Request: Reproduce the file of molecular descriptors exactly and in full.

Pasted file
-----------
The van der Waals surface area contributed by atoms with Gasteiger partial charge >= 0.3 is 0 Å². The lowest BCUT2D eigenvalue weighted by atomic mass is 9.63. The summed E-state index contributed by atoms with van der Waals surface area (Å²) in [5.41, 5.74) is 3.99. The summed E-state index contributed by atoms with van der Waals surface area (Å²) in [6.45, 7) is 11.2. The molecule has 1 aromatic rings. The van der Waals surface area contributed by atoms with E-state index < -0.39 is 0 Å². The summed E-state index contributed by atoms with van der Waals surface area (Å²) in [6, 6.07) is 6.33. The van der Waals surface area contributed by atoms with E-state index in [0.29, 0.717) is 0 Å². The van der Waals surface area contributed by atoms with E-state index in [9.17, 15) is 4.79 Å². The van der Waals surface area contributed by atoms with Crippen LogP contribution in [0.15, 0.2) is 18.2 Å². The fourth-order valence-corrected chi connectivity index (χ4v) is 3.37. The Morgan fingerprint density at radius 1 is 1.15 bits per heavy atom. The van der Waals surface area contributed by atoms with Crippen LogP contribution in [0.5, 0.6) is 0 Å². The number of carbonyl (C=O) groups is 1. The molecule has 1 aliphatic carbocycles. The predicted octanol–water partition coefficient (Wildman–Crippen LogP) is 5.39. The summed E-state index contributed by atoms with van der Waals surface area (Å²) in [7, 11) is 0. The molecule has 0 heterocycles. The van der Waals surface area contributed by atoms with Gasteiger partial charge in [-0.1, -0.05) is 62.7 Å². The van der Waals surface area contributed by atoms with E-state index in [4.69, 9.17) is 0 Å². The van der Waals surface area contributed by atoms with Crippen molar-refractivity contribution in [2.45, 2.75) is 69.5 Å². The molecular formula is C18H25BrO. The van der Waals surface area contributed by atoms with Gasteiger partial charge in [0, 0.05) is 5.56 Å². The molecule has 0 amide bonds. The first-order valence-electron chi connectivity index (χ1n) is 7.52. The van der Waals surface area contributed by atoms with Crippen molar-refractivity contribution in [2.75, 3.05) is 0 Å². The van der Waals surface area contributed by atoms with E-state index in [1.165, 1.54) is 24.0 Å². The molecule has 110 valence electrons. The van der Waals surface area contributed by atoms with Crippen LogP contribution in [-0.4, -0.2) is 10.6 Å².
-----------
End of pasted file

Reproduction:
The van der Waals surface area contributed by atoms with Gasteiger partial charge >= 0.3 is 0 Å². The lowest BCUT2D eigenvalue weighted by atomic mass is 9.63. The summed E-state index contributed by atoms with van der Waals surface area (Å²) in [5.41, 5.74) is 3.99. The summed E-state index contributed by atoms with van der Waals surface area (Å²) in [6.45, 7) is 11.2. The molecule has 1 aromatic rings. The van der Waals surface area contributed by atoms with E-state index < -0.39 is 0 Å². The summed E-state index contributed by atoms with van der Waals surface area (Å²) in [6, 6.07) is 6.33. The van der Waals surface area contributed by atoms with E-state index in [0.29, 0.717) is 0 Å². The van der Waals surface area contributed by atoms with E-state index in [9.17, 15) is 4.79 Å². The van der Waals surface area contributed by atoms with Crippen LogP contribution in [0.15, 0.2) is 18.2 Å². The fourth-order valence-corrected chi connectivity index (χ4v) is 3.37. The Morgan fingerprint density at radius 1 is 1.15 bits per heavy atom. The van der Waals surface area contributed by atoms with Crippen LogP contribution in [0.5, 0.6) is 0 Å². The number of carbonyl (C=O) groups is 1. The molecule has 1 aliphatic carbocycles. The predicted octanol–water partition coefficient (Wildman–Crippen LogP) is 5.39. The summed E-state index contributed by atoms with van der Waals surface area (Å²) in [7, 11) is 0. The molecule has 0 heterocycles. The van der Waals surface area contributed by atoms with Gasteiger partial charge in [-0.1, -0.05) is 62.7 Å². The van der Waals surface area contributed by atoms with E-state index in [4.69, 9.17) is 0 Å². The van der Waals surface area contributed by atoms with Crippen molar-refractivity contribution in [2.45, 2.75) is 69.5 Å². The molecular formula is C18H25BrO. The van der Waals surface area contributed by atoms with Gasteiger partial charge in [0, 0.05) is 5.56 Å². The molecule has 0 amide bonds. The first-order valence-electron chi connectivity index (χ1n) is 7.52. The van der Waals surface area contributed by atoms with Crippen molar-refractivity contribution in [2.75, 3.05) is 0 Å². The van der Waals surface area contributed by atoms with E-state index in [1.165, 1.54) is 24.0 Å². The molecule has 110 valence electrons. The van der Waals surface area contributed by atoms with Crippen LogP contribution in [-0.4, -0.2) is 10.6 Å².